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The qualitative style of research consists of many decisions that have to be made, thus creating a high probability for mistakes or errors. Ghanem (2003) proposes researchers follow the mechanism model when leading to the decision of accepting or rejecting a hypothesis, which includes three basic steps to minimise these errors. The first step is hypothesis formulation — where the aim of this stage is to “produce a proposed scientific hypothesis as a tentative explanation to the phenomenon in question” (ibid); followed by hypotheses evaluation stage — where researchers may reconsider and develop alternative hypothesis is the working hypotheses may not be suitable when tested; the last step is the hypothesis verification stage — this phase aims for the clarification of the final hypothesis which is done by carrying out either or combined of these three scientific methods: research, observation or experimenting.

While the general flow for formulating hypotheses using the hypothetico-deductive approach is very similar. The author postulates that this step may be comparable or synonymous to the verification stage in the mechanism model. The last step in the hypothetico-deductive approach suggests that although a positively tested hypothesis is more enticing a negative finding of a hypothesis may still be worth the effort during the testing of the hypothesis (Fisher, 2010). However, the author would recommend researchers to be very certain about their findings before concluding their findings as a negative result, as it could lead to two potential errors. Type error 1 — which is the discarding of the false negative result, and type error 2 — which is when a false hypothesis is accepted (ibid). The author analyses that this is one of the harder challenges when formulating a hypothesis. When will a researcher be able to identify if a negative result is false? Moreover, if a researcher does not establish a hypothesis as false, and accept the hypothesis, the whole research is jeopardised. Therefore, the author fears that drawing the wrong conclusion may be one of the biggest challenges. In addition, not all researchers may have time to redesign a hypothesis due to time and capability, for example a Master’s dissertation (Fisher, 2010). The author postulates this issue may arise due to the relationship between variables, which may be more complicated than expected. While there are obstacles to face when verifying hypothesis, there are other challenges to face in the formulation stage of the mechanism model.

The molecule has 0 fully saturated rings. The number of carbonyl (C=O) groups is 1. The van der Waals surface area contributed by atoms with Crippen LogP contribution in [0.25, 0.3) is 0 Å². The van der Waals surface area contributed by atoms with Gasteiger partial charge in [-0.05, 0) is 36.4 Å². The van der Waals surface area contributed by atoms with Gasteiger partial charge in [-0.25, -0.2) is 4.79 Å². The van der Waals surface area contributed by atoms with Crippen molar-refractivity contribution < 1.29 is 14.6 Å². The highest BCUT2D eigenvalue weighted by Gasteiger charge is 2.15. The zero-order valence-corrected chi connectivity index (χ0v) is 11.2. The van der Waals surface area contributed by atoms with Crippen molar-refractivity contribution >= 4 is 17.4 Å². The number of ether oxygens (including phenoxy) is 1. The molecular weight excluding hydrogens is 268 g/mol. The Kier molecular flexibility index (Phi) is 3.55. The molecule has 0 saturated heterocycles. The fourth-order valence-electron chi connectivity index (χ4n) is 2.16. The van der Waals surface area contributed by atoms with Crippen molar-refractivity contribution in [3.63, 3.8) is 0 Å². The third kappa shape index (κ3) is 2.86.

Ghanem (2003) suggests that one way to minimise the probability of rejecting a hypothesis relates back to the sampling method. For example, if there were 300 couples on a vacation holiday to provide a researcher with the information on booking platforms, each couple should be given the same 1 in 300 chance of providing the researcher with information. This randomness reduces the risk of bias, therefore resulting in more accurate data. The author draws the connection that supports the previous chapter in false hypothesis. The author suggests that although bias may work in favour of data aligning to the hypothesis desired by the researcher, this breaches research ethics and may result in producing a false hypothesis. This preventive step may help to avert accepting “false” hypothesis. Moreover, Newby (2010) support Ghanem, stating that obtaining poor data may be one of the difficulties that a researcher may face, especially when the researcher will draw conclusions from the analysis collected. One way to counter this is to pay attention to the method of data collection (Ghanem, 2003; Newby, 2010). Even if the researcher has chosen the most appropriate sample size and method, the sample could still be imbalanced. For instance, it a questionnaire contains sensitive questions; the sample may falsify the results and/or refuse to answer that particular question. One method to counter this issue is to be very careful in phrasing and constructing the questions in the questionnaire, and ensuring the questions are diplomatic and inoffensive.

Quantitative research appears very circumstantial. As hypothesis is the testing of possible relationships, Newby (2010) suggests “the nature of proof is the second issue that makes quantitative research distinctive”. The author agrees with this statement, when formulating a hypothesis, how would a researcher really know if the patterns we draw upon really exist? How do researchers prove to fellow academics that the findings are true? Perhaps the only possible process of validating a hypothesis is through many rounds trial and error. A researcher has to look at many aspects before accepting or rejecting hypotheses.

References:

Bryman, A. and Bell, E. (2011) Business Research Methods. 3rd ed. Oxford: Oxford University Press.